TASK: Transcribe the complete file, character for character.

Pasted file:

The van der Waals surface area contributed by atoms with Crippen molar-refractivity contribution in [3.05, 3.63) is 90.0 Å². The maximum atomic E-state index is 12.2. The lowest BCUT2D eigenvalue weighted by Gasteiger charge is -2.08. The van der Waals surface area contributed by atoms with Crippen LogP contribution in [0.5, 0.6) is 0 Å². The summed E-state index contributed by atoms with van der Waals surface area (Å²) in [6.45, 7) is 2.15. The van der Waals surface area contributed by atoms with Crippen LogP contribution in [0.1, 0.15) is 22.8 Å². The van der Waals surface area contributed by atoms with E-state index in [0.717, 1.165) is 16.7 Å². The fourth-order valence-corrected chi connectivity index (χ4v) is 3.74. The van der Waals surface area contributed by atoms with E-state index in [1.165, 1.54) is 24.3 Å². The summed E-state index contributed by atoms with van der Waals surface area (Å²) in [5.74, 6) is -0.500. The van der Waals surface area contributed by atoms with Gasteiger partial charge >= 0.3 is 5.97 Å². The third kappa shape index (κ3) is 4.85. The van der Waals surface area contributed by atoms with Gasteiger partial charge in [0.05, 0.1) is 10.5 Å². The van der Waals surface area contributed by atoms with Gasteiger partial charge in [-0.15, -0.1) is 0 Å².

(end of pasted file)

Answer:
The van der Waals surface area contributed by atoms with Crippen molar-refractivity contribution in [3.05, 3.63) is 90.0 Å². The maximum atomic E-state index is 12.2. The lowest BCUT2D eigenvalue weighted by Gasteiger charge is -2.08. The van der Waals surface area contributed by atoms with Crippen LogP contribution in [0.5, 0.6) is 0 Å². The summed E-state index contributed by atoms with van der Waals surface area (Å²) in [6.45, 7) is 2.15. The van der Waals surface area contributed by atoms with Crippen LogP contribution in [0.1, 0.15) is 22.8 Å². The van der Waals surface area contributed by atoms with E-state index in [0.717, 1.165) is 16.7 Å². The fourth-order valence-corrected chi connectivity index (χ4v) is 3.74. The van der Waals surface area contributed by atoms with E-state index in [1.165, 1.54) is 24.3 Å². The summed E-state index contributed by atoms with van der Waals surface area (Å²) in [5.74, 6) is -0.500. The van der Waals surface area contributed by atoms with Gasteiger partial charge >= 0.3 is 5.97 Å². The third kappa shape index (κ3) is 4.85. The van der Waals surface area contributed by atoms with Gasteiger partial charge in [0.05, 0.1) is 10.5 Å². The van der Waals surface area contributed by atoms with Gasteiger partial charge in [-0.15, -0.1) is 0 Å².